NHS students, parents get lessons on cyberbulliesTimes are changing. “I’ll be honest, we live in a different world than I grew up in,” said Steve High, principal of Northwestern High School.
By: Maria Lockwood, Superior Telegram
Times are changing.
“I’ll be honest, we live in a different world than I grew up in,” said Steve High, principal of Northwestern High School.
When he was in school, bullies stalked the playground or interrupted the walk or ride home, ready to push or belittle their victims. Today, bullies can be found with the push of a button in cyberspace.
Kids aren’t the only culprits. Earlier this month, a college student who cheered for the Green Bay Packers was targeted by cyberbullies. A Chicago Bears Facebook fan page posted a picture of the cheerleader, Kaitlyn Collins, with a disparaging note, according to an Associated Press story from WLUK-TV. Belittling comments about Collins followed.
Such incidents may be fueled by the apparent anonymity of cyberspace. But the comments can still sting.
“If you wouldn’t say something to someone’s face, why would you say it online?” High asked.
An estimated one in five teens have experienced cyberbullying at some point in their lifetime, according to Justin Patchin, co-director of the Cyberbullying Research Center. He will bring his insight and information about the phenomenon to Northwestern High School on Monday. Patchin, an associate professor of criminal justice at the University of Wisconsin-Eau Claire, has been studying cyberbullying for 10 years. High caught one of his presentations last year at Superior High School.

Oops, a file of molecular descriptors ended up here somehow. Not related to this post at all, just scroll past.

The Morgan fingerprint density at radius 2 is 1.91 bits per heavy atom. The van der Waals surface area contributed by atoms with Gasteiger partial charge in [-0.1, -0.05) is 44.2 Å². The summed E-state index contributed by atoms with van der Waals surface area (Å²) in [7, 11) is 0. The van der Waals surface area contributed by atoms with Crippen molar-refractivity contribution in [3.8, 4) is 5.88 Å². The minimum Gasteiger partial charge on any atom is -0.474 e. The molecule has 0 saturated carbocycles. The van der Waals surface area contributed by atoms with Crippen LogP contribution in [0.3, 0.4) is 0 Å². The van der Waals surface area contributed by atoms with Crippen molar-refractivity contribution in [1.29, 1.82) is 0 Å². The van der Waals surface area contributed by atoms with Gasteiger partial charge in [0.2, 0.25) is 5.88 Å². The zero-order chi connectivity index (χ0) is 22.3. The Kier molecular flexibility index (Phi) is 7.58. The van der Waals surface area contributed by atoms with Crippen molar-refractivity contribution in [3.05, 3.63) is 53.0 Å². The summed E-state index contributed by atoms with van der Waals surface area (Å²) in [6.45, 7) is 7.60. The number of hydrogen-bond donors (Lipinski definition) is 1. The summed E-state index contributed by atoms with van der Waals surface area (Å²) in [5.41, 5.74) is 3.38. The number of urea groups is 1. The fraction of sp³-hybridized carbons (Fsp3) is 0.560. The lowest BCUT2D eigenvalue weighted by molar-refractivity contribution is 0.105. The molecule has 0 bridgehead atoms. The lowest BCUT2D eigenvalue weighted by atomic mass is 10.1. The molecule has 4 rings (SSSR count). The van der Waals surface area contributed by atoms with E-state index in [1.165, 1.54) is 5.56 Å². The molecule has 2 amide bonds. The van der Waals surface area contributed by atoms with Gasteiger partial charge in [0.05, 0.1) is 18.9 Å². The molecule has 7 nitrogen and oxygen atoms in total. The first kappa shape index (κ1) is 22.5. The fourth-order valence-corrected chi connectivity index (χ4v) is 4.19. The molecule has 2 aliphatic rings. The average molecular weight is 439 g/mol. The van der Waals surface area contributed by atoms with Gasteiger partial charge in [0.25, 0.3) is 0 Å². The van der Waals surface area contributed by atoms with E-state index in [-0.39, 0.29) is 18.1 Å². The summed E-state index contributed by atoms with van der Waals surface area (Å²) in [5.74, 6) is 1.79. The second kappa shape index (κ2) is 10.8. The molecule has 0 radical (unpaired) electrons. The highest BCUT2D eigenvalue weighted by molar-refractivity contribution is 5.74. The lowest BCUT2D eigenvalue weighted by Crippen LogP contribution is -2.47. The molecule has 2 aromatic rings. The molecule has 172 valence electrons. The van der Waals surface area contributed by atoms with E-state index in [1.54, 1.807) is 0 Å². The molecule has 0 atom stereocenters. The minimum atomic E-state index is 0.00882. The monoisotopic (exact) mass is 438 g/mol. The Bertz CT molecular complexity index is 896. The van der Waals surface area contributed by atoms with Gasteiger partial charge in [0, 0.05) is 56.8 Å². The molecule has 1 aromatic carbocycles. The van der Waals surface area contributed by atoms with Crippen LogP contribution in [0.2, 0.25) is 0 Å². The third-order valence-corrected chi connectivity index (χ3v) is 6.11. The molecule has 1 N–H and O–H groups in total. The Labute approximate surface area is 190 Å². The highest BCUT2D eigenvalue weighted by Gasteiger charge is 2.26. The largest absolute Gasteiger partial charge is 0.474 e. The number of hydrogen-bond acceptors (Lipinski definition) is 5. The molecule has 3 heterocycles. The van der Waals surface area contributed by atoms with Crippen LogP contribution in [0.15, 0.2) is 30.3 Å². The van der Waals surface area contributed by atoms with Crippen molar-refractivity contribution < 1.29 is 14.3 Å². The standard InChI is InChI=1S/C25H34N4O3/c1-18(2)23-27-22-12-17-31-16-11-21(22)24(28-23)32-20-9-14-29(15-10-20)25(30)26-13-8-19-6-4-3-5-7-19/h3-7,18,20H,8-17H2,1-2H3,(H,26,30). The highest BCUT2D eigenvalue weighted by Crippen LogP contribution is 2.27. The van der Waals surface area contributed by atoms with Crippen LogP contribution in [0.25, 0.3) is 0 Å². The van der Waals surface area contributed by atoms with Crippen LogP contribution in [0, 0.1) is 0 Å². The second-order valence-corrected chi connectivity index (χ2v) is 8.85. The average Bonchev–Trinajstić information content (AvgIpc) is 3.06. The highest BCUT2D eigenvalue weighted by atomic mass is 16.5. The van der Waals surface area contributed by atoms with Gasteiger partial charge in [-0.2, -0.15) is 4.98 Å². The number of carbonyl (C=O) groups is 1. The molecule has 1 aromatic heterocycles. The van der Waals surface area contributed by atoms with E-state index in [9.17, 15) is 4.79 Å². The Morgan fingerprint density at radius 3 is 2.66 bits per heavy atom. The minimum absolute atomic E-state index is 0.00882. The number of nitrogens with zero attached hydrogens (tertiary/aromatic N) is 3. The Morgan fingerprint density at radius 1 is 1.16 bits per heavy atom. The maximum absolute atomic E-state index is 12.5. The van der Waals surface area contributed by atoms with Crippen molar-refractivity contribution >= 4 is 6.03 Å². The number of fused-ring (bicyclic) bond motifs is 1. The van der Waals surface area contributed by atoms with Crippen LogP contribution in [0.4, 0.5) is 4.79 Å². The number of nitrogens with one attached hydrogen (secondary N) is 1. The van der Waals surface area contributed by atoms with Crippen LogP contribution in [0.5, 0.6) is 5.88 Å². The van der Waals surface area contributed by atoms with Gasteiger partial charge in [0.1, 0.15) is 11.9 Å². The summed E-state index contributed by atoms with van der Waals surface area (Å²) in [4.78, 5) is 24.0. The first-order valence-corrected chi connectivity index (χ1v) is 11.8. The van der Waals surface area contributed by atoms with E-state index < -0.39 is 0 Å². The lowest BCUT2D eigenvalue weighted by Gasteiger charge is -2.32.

“I think his message is for everybody,” the principal said, from the teens who find themselves picked on to their parents, grandparents and teachers.
Patchin, a University of Wisconsin-Superior alum, will give a presentation to students during the school day. From 6:30-7:30 p.m. in the Northwestern High School auditorium, he offers his message to the community. Everyone is invited to attend the free event, which will include information, statistics, signs to look for and tips for staying connected.
“If your kid is in a room with their computer 10 hours a day, do you know what they’re doing?” High said.
NHS students themselves helped prompt the presentation. Cyberbullying was one of the areas they identified on a Safe and Supportive Schools Survey as being a problem either in school or online.
“What can we do to positively affect that?” High asked. His answer was to bring in Patchin.
During a 2011 interview with CBS News’ Larry Magid, Patchin outlined ways to deal with cyberbullying. Victims should keep a detailed record of the bullying and how they responded, and reach out to a peer or adult. The No. 1 thing an adult confronted with a bullying situation can do is listen, Patchin told Magid. If the teen is confiding in you, it’s a serious concern in their lives. If teachers or adults hear students calling each other names, humiliating one another or mis-using language like “gay” or “retard,” they should address it immediately.
More information is available at http://cyberbullying.us.